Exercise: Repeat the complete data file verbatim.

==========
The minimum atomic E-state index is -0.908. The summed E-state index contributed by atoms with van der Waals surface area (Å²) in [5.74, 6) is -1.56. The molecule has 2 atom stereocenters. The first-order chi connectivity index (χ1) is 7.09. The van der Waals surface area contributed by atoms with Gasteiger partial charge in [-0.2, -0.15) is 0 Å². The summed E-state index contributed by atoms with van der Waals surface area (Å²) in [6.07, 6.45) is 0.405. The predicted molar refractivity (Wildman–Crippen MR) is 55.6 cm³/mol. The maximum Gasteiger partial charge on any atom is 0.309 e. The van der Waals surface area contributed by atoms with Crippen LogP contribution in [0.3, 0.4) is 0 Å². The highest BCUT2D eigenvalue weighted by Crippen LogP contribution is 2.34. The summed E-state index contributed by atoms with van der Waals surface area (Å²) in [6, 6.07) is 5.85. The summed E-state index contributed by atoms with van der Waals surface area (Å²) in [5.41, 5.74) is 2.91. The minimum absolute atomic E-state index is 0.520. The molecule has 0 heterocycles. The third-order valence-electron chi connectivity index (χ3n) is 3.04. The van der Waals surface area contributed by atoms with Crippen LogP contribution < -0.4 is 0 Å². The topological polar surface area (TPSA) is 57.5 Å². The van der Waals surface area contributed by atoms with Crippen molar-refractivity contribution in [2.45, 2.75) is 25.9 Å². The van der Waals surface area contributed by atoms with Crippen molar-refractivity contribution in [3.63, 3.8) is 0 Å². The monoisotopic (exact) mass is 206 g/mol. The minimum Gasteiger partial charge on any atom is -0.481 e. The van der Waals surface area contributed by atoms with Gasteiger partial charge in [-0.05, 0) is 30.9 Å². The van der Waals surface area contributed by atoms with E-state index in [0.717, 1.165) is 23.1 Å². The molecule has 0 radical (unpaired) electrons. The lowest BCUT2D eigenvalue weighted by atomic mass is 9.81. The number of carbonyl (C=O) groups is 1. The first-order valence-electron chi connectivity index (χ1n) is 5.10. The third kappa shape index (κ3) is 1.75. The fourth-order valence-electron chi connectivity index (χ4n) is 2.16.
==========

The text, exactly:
The minimum atomic E-state index is -0.908. The summed E-state index contributed by atoms with van der Waals surface area (Å²) in [5.74, 6) is -1.56. The molecule has 2 atom stereocenters. The first-order chi connectivity index (χ1) is 7.09. The van der Waals surface area contributed by atoms with Gasteiger partial charge in [-0.2, -0.15) is 0 Å². The summed E-state index contributed by atoms with van der Waals surface area (Å²) in [6.07, 6.45) is 0.405. The predicted molar refractivity (Wildman–Crippen MR) is 55.6 cm³/mol. The maximum Gasteiger partial charge on any atom is 0.309 e. The van der Waals surface area contributed by atoms with Crippen LogP contribution in [0.3, 0.4) is 0 Å². The highest BCUT2D eigenvalue weighted by Crippen LogP contribution is 2.34. The summed E-state index contributed by atoms with van der Waals surface area (Å²) in [6, 6.07) is 5.85. The summed E-state index contributed by atoms with van der Waals surface area (Å²) in [5.41, 5.74) is 2.91. The minimum absolute atomic E-state index is 0.520. The molecule has 0 heterocycles. The third-order valence-electron chi connectivity index (χ3n) is 3.04. The van der Waals surface area contributed by atoms with Crippen LogP contribution < -0.4 is 0 Å². The topological polar surface area (TPSA) is 57.5 Å². The van der Waals surface area contributed by atoms with Crippen molar-refractivity contribution in [2.45, 2.75) is 25.9 Å². The van der Waals surface area contributed by atoms with Crippen molar-refractivity contribution in [3.63, 3.8) is 0 Å². The monoisotopic (exact) mass is 206 g/mol. The minimum Gasteiger partial charge on any atom is -0.481 e. The van der Waals surface area contributed by atoms with Gasteiger partial charge in [-0.05, 0) is 30.9 Å². The van der Waals surface area contributed by atoms with E-state index in [0.717, 1.165) is 23.1 Å². The molecule has 0 radical (unpaired) electrons. The lowest BCUT2D eigenvalue weighted by atomic mass is 9.81. The number of carbonyl (C=O) groups is 1. The first-order valence-electron chi connectivity index (χ1n) is 5.10. The third kappa shape index (κ3) is 1.75. The fourth-order valence-electron chi connectivity index (χ4n) is 2.16.